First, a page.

1st Edition

Ethnic Expositions in Italy, 1880 to 1940 Humans on Exhibition

By Guido Abbattista Copyright 2024
    512 Pages 44 B/W Illustrations
    by Routledge

    Comprehensively analyzing for the first time the phenomenon of ethnic living expositions in Italy between the 19th and 20th centuries, this book deals with the subject from a comparative European perspective and over the long term, studying analogies and differences in precedents as far back as the early modern age.

    The research, which seeks to go beyond the simplistic concept of "human zoos," intends to highlight the intentions, assumptions, and mechanisms of realization of the exhibitions of exotic living humans and the reactions from both the exhibited subjects and the public, exploiting a wide variety of heterogeneous sources capable of bringing out a kind of widespread popular ethno-anthropological ideas and the elements of racism contained in it. The book contributes to the understanding of Western mindsets and attitudes towards human diversity as they emerge from mass spectacular events that have over time become an international business. The present edition refers to the second Italian edition, containing an update discussing studies on the subject that have appeared between 2013 and 2021.

    Ethnic Expositions in Italy intends to fill a historiographical gap and to align Italian historiographies with European ones, which have long since come to terms with this legacy of the past and have explored its various historical manifestations in depth.

    This book is an excellent source for researchers and students alike, as well as those interested in the mechanisms that have helped shape European ideas and sensibilities on race and ethno-anthropological diversity.





    Narratives about humans on exhibition


    Editorial note


    1. Words and things

    2. Historiography: Human exhibitions

    3. Historiography: The colonial experience

    4. Distribution

    5. A look at the present

    6. Ten years later




    I. From the beaches of the Red Sea to the banks of the River Po

    II. Exhibitions, colonies, otherness

    II.1. A long European story resulting from globalisation

    II. 2. The century of exhibitions: A world of shows and the spectacle of the world

    III. Turin 1884: ‘A snippet of African life in the heart of European life’

    III.1 Arriving in third class, returning in first class: The Italian adventure of six Africans

    III. 2. Under the spotlight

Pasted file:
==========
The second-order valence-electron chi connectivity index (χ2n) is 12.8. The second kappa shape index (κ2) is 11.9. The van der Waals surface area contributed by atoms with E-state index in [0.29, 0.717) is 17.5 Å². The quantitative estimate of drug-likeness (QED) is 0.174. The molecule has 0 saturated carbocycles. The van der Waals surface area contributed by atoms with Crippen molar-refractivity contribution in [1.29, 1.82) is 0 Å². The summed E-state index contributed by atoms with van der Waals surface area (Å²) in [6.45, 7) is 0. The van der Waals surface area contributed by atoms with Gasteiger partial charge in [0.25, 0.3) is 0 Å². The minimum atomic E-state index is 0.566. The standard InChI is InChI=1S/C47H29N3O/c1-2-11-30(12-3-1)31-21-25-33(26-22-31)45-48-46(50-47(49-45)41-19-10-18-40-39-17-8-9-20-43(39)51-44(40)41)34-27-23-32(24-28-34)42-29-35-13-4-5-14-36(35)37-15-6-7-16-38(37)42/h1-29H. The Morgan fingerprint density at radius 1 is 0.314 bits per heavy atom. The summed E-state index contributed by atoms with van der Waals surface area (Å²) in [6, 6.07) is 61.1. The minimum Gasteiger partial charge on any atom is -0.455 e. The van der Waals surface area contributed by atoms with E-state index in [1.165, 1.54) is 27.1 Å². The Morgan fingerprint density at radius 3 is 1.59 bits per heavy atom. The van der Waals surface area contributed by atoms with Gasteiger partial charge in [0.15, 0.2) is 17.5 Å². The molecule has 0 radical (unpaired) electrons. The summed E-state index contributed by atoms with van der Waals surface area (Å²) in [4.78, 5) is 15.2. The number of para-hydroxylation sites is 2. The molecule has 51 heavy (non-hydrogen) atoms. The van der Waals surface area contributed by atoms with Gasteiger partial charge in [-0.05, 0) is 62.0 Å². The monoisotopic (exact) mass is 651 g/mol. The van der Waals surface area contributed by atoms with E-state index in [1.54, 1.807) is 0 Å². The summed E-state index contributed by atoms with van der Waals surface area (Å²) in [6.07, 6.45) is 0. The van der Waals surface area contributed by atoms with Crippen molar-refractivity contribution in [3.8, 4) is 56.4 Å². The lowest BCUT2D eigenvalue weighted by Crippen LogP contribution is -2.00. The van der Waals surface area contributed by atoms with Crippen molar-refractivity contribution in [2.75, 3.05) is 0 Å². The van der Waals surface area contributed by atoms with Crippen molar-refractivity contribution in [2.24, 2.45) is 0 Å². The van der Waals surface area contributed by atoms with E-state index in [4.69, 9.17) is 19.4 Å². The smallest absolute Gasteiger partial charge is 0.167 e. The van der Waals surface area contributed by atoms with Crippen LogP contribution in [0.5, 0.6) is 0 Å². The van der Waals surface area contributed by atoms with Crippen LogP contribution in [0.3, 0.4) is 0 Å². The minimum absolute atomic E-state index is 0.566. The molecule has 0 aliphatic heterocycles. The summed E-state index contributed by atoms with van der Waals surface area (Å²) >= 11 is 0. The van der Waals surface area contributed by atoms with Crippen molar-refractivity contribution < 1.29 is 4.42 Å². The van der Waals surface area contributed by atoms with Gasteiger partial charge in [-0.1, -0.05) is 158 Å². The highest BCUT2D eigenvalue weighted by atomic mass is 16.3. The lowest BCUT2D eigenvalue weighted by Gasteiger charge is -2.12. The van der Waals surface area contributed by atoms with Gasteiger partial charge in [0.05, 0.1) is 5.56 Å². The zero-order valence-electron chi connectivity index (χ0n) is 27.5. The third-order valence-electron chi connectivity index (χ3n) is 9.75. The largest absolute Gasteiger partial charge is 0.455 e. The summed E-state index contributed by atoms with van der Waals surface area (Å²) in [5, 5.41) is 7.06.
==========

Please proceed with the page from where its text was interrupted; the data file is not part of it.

III.3. The other side of the coin: Racism with a human face

    III.4. The Assabian ‘ruse’: Political controversy and imaginative satirical humour.




    IV. Palermo 1892 and Milan 1894

    IV.1. Palermo 1892

    IV.2. Milan 1894

    V. Missionary exhibitions and ethno-exhibitions

    V.1. La Civiltà Cattolica and the world of exhibitions

    V.2. Nineteenth-century precedents and trends (1858–1906)

    V.3. Genoa 1892

    V.4. Turin 1898 and further developments in the Fascist era

    VI. Show villages

    VI.1. General aspects

    VI.2. Between the Dinkas and the Wild West Show:  Milan, Turin, and elsewhere, 1895–1906

    VI.3 Turin 1898 and beyond

    VII. Exhibitions and science: From villages to the anatomical theatre

    VII.1. The ‘anatomy of the Negro’: Comparatism and racism

    VII.2. Anatomical findings and real lives

    VII.3. Forms of racism: Spectacular exhibitions, public health, and medical science

    VIII. ‘Reverse explorations’ and ‘Geography books in action’: Exhibitions and colonial villages in early twentieth-century Italy

    VIII.1. Turin 1902

    VIII.2. Milan 1906

    IX. From the fiftieth anniversary of Italian national unification to the wars (1911–1914)           

    IX.1. Turin 1911

    IX.2. Genoa 1914

    X. Conclusion: Towards empire, racial laws, and the war (1920–1940)





    Guido Abbattista is Professor of Modern History at the University of Trieste. He is a specialist in the cultural history of colonialism, imperialism and human diversity 18th-19th century. He published books on James Mill, Edmund Burke, Lord Bolingbroke, Anquetil-Duperron, abbé Raynal, the European view of China in the Enlightenment and living human ethno-exhibitions 18th-20th century.